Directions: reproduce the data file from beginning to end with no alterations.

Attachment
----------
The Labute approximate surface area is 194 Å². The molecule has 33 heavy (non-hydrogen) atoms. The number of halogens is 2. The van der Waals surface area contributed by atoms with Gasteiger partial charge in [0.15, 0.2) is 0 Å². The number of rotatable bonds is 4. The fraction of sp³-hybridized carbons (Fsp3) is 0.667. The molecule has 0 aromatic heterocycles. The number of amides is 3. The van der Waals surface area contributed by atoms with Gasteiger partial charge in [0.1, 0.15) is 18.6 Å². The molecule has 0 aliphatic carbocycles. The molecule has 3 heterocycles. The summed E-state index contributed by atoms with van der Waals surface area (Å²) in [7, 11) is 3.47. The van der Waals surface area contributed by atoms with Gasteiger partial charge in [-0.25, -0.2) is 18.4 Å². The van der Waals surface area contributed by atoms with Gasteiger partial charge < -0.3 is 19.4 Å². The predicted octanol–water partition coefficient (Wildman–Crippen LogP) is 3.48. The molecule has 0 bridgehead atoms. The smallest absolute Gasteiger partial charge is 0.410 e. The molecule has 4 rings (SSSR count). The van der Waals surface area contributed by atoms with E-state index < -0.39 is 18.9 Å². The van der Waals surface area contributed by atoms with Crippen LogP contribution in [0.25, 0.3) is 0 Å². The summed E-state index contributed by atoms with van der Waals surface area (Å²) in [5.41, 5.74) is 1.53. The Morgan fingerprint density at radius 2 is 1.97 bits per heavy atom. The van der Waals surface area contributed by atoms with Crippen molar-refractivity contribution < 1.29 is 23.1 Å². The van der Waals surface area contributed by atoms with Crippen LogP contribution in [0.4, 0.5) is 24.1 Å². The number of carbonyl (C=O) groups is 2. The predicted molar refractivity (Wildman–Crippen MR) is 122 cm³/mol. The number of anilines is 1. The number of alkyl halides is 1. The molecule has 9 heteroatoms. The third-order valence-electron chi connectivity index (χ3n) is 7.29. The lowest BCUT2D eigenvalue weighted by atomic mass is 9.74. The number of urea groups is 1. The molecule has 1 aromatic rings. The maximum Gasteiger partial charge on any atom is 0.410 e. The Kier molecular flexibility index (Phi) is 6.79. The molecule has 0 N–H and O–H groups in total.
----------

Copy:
The Labute approximate surface area is 194 Å². The molecule has 33 heavy (non-hydrogen) atoms. The number of halogens is 2. The van der Waals surface area contributed by atoms with Gasteiger partial charge in [0.15, 0.2) is 0 Å². The number of rotatable bonds is 4. The fraction of sp³-hybridized carbons (Fsp3) is 0.667. The molecule has 0 aromatic heterocycles. The number of amides is 3. The van der Waals surface area contributed by atoms with Gasteiger partial charge in [0.1, 0.15) is 18.6 Å². The molecule has 0 aliphatic carbocycles. The molecule has 3 heterocycles. The summed E-state index contributed by atoms with van der Waals surface area (Å²) in [7, 11) is 3.47. The van der Waals surface area contributed by atoms with Gasteiger partial charge in [-0.25, -0.2) is 18.4 Å². The van der Waals surface area contributed by atoms with Gasteiger partial charge < -0.3 is 19.4 Å². The predicted octanol–water partition coefficient (Wildman–Crippen LogP) is 3.48. The molecule has 0 bridgehead atoms. The smallest absolute Gasteiger partial charge is 0.410 e. The molecule has 4 rings (SSSR count). The van der Waals surface area contributed by atoms with E-state index < -0.39 is 18.9 Å². The van der Waals surface area contributed by atoms with Crippen LogP contribution in [0.25, 0.3) is 0 Å². The summed E-state index contributed by atoms with van der Waals surface area (Å²) in [5.41, 5.74) is 1.53. The Morgan fingerprint density at radius 2 is 1.97 bits per heavy atom. The van der Waals surface area contributed by atoms with Crippen molar-refractivity contribution < 1.29 is 23.1 Å². The van der Waals surface area contributed by atoms with Crippen LogP contribution in [0.4, 0.5) is 24.1 Å². The number of carbonyl (C=O) groups is 2. The predicted molar refractivity (Wildman–Crippen MR) is 122 cm³/mol. The number of anilines is 1. The number of alkyl halides is 1. The molecule has 9 heteroatoms. The third-order valence-electron chi connectivity index (χ3n) is 7.29. The lowest BCUT2D eigenvalue weighted by atomic mass is 9.74. The number of urea groups is 1. The molecule has 1 aromatic rings. The maximum Gasteiger partial charge on any atom is 0.410 e. The Kier molecular flexibility index (Phi) is 6.79. The molecule has 0 N–H and O–H groups in total.